West Bengal Assembly Poll 2016
3 ⁄ 294
- One reason why the BJP struggles to gain a footbold is because the party has no strategy. Neither does it have ground workers compared to the Trinamool or Congress.
West Bengal presents a bit of a paradox as far as the BJP’s potential growth graph is concerned. Recent polls have registered a surge in voteshare: it has virtually zoomed from an also-ran to the number two position, replacing the CPI(M) and Congress. Yet, the ruling Trinamool Congress looms so large over Bengal that—while being an interesting marker of the BJP’s own ‘Look East’ policy—it’s not expected to inflect the national calculus in any significant way.
Of its 294 assembly seats, the BJP occupies only three. And of the 42 MPs the state sends to Delhi, only two are from BJP—and that’s while riding the crest of the Modi wave in 2014. So even if that first figure looks set to improve, any conceivable growth in the second can only be marginal and of symbolic value—not enough to tilt the scales anywhere else.
“The two constituencies it won hardly counted as an indication in 2014,” says political scientist Biswanath Chakraborty. “Darjeeling was anyway held by the BJP for three consecutive terms, mainly due to its promise to look into the demand for a separate state. And in Asansol, an industrial town, it was more a diktat against the Trinamool’s lack of initiative for business enterprises.”
Political pundits therefore feel that if the BJP couldn’t make inroads into Bengal in the first flush of the Modi adulation that swept the country, falling for it now, after one round of incumbency, is less likely. Not that the BJP hasn’t been trying. Even for the 2016 assembly campaign, Modi and party chief Amit Shah descended on Bengal in helicopters and addressed rallies. They also fielded an array of stars and celebrities, from musician Bappi Lahiri to magician P.C. Sorcar Jr, and taunted local leaders with slogans like ‘Bhaag Mukul Bhaag’ and ‘Bhaag Mamata Bhaag’ (Run Mukul Run, Run Mamata Run). But in the end, the party swallowed its own words and welcomed into its fold one of the leaders—Mukul Roy—it had mocked.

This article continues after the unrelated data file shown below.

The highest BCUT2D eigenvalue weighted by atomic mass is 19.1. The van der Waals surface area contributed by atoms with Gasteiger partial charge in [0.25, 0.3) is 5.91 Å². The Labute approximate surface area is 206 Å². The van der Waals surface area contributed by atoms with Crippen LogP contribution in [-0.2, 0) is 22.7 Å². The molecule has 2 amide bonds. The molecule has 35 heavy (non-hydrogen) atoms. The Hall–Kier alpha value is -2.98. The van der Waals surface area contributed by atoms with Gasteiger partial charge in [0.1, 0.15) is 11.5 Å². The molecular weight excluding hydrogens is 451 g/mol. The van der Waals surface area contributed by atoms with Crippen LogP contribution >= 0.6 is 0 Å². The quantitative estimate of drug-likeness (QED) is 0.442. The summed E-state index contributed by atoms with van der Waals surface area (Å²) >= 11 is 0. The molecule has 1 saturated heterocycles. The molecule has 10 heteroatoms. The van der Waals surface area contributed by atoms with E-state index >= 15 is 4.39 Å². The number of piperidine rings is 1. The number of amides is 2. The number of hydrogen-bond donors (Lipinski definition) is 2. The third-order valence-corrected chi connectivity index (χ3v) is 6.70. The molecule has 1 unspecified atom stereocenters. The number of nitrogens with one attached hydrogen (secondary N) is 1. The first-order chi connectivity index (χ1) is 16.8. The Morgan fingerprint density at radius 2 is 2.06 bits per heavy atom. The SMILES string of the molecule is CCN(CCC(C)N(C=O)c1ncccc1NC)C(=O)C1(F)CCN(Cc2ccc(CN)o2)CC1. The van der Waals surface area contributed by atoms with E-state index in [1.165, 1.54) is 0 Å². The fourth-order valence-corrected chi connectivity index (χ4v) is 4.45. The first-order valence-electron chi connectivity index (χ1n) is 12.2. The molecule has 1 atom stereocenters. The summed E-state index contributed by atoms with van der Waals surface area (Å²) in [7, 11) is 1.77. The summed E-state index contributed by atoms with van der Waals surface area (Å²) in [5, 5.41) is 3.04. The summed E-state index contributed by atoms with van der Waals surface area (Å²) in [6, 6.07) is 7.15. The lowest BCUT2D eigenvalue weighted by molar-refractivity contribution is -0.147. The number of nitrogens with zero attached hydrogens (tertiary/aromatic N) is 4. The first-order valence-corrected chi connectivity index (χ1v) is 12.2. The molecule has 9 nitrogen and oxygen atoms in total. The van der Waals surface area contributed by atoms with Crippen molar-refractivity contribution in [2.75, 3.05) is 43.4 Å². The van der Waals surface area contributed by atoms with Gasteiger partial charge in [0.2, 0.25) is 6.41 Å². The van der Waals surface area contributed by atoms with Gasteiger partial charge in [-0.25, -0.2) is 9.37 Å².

“One reason why it’s difficult for the BJP to gain a foothold here is that the party doesn’t seem to have a strategy,” Chakraborty says. “It has no ground workers compared to the Trinamool or even the Congress and the Left.” A Bengal BJP leader concurs: “We have prominent leaders, but not enough to take on the ruling party. Our voteshare percentage shot up from six to 17 in the last Lok Sabha election, but we need people manning the grassroots.”
In Singur, the small town that gained prominence as the locus of the controversial Tata Nano project, a farmer says the BJP “doesn’t exist as far as we are concerned”. And yet, many in that region are desperately seeking an alternative. A disgruntled farmer says he lost his land to the Nano project because of the CPI(M), while the factory is gone because of the Trinamool. “The BJP hardly cares about us.”
It seems to come sporadically, this toying with the idea of BJP as an alternative. The first ‘saffron wave’ peaked after 2014 but slumped by 2016, when the assembly elections “showed that Trinamool rules, with its 213 seats”. At that point, the BJP trailed behind even the Congress and the Left. Later, that equation was inverted—but in a way that should pose existential questions to the Left and Congress, not to Mamata.
The other factor is Bengal’s complex and fraught social relations—many wonder if saffron politics can at all sustain there. “The BJP is no party for Bengal…34 years of Communist rule has turned people secular and that does not go well with communalism,” says Chakraborty. The BJP will always find it difficult to attain a critical mass in individual seats, in spite of its soaring voteshare. “The Trinamool has so cleverly compacted the Muslim vote. The Hindu votes are, as opposed to that, scattered. Parties that gain the confidence of Muslims don’t need to worry about the remaining votes,” he adds.
Mamata extends a host of sops to the community. Her rivals criticise the move as populist and exhibitionist, but Muslims are mostly convinced that Didi is their friend. “She cares about us and we’ll vote for her,” says Mehrunnissa Bibi, a Calcutta pavement dweller. “We won’t vote BJP…it’s communal.” Simple equation.
By Dola Mitra in Calcutta